Posted April 29th 2010 at 2:54 pm by
in Greening Greensboro: The Beloved Community Approach, North Carolina

Green Jobs Training Week 4 of 6: Music for a Paradigm Shift

Participants in Pathways to a Green Career job training program prepare to perform the song they wrote.

My sister Bethany, a music major at Winston-Salem State University, has taught me how powerful music can be in terms of teaching lessons. As she explains, many people learn better through music because it connects them to a larger understanding. While I’m not a music buff by any means I’ve watched her for years teaching children and adults many lessons through a song. Matter of fact, I’ve watched her create songs to assist her own learning process while in college.

So when it was time to reinforce what we learned over the last three weeks in Beloved Community Center‘s (BCC) Pathways to a Green Career job training program, I borrowed this mechanism from Bethany to reinforce what the group of trainees learned in hopes of having a powerful experience.

We began week four with an exercise that would eventually lead them to writing songs about Pathways to Green Careers.  Terence (a.k.a. TC), a local activist and long-time friend of BCC, and I began the morning with asking them to unscramble the following words that we have used the first three weeks: garden, community building, team, conflict, speak, cooperate, paradigm, prefix, job readiness, and solve problems. Next, we asked them to take one word and explain what each word meant to them. Finally, TC and I asked them to take any song that resonated with them and remix the song using the above words.

Once everyone completed that task, we asked each group about their experiences with the process. Their response included the following: Group 1: “We had no problems, matter of fact we ‘jelled’.” Group 2: “We had difficulty finding rhythm.”  Group 3: “Once we recognized the different styles and skills of everyone we were able to complete the song.” Group 4: “Found the concept difficult but once we understood the assignment the process got easier.”

TC was brilliant.  While listening to their responses he quickly integrated his experiences with music executives over the years and related them to the connection between this exercise and the beginning of becoming job ready. Before we called lunch break, we let them know that show-time at BCC would happen after lunch. We asked BCC staff person Tim Gwyn to video tape our participants.  Within one hour we would witness exactly what Bethany had demonstrated to me for years: music is powerful in terms of teaching lessons.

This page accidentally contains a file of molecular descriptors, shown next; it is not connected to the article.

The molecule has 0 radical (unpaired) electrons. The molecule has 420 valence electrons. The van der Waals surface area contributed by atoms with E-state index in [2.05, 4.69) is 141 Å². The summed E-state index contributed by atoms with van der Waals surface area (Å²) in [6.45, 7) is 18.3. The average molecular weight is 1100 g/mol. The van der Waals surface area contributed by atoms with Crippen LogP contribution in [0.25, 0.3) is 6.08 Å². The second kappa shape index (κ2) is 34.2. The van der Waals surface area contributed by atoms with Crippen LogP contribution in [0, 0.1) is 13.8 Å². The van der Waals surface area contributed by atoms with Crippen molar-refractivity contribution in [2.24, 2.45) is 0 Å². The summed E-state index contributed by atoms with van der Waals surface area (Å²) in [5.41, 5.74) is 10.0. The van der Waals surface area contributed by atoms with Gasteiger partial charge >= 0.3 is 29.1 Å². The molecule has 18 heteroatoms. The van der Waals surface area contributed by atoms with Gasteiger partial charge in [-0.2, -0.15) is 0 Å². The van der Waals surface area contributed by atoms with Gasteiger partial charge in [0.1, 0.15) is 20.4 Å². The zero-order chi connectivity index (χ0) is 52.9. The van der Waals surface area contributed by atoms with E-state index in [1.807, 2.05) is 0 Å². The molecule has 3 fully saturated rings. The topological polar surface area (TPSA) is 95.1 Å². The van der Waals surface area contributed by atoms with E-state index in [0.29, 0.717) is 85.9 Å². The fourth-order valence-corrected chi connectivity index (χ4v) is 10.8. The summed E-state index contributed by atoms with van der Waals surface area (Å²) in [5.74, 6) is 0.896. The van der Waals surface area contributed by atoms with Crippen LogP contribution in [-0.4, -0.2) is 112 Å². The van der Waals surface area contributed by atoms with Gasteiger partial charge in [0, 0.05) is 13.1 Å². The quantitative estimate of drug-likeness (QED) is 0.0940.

Group 1 consisted of Donna, Ramon, Tim and Ladd. They remixed Beyonce’s Ego and they ripped it! It was evident that they understood Pathways to a Green Career.

Group 2 consisted of Damon, Alex, Nick and Darien. They remixed Akon’s Smack That, featuring Alex rapping and Nick serving as the Hype-Man. Alex took the words listed above and created a song that propelled Alex, one of the most reserved participants in the program, out of his shell.

Group 3 consisted of Mike, Terrence, Travon, and Steven.  They remixed Till it’s Over and I’m Single by Lil Wayne and Drake.

Group 4 consisted of Mike, Quinn, Antwon, and X-man. They remixed 50 Cent and G-unit’s My Buddy and called their song My Garden, My Garden mixing in the thirteen words finding room to the to include the word ‘pesticide’ in My Garden, My Garden.

At the end of our taping TC talked about the connection between this unexpected exercise and working at a job, where you often get new tasks without any notice or explanation. The participants clearly understand from this process that at a whim’s notice you may be expected to produce a finished product.

Today was so powerful because not only did they include many of the words on the list, but they were all so intentional and graceful at including the word ‘paradigm’. We discussed this word when we came across it during week one of the program, while reading activist Grace Boggs’ description of politics and power.  At that time, most participants did not know the word ‘paradigm’, and now they were using it to explain something important.  It was clear to me that music had created a paradigm shift.

Post by Demetria Ledbetter.

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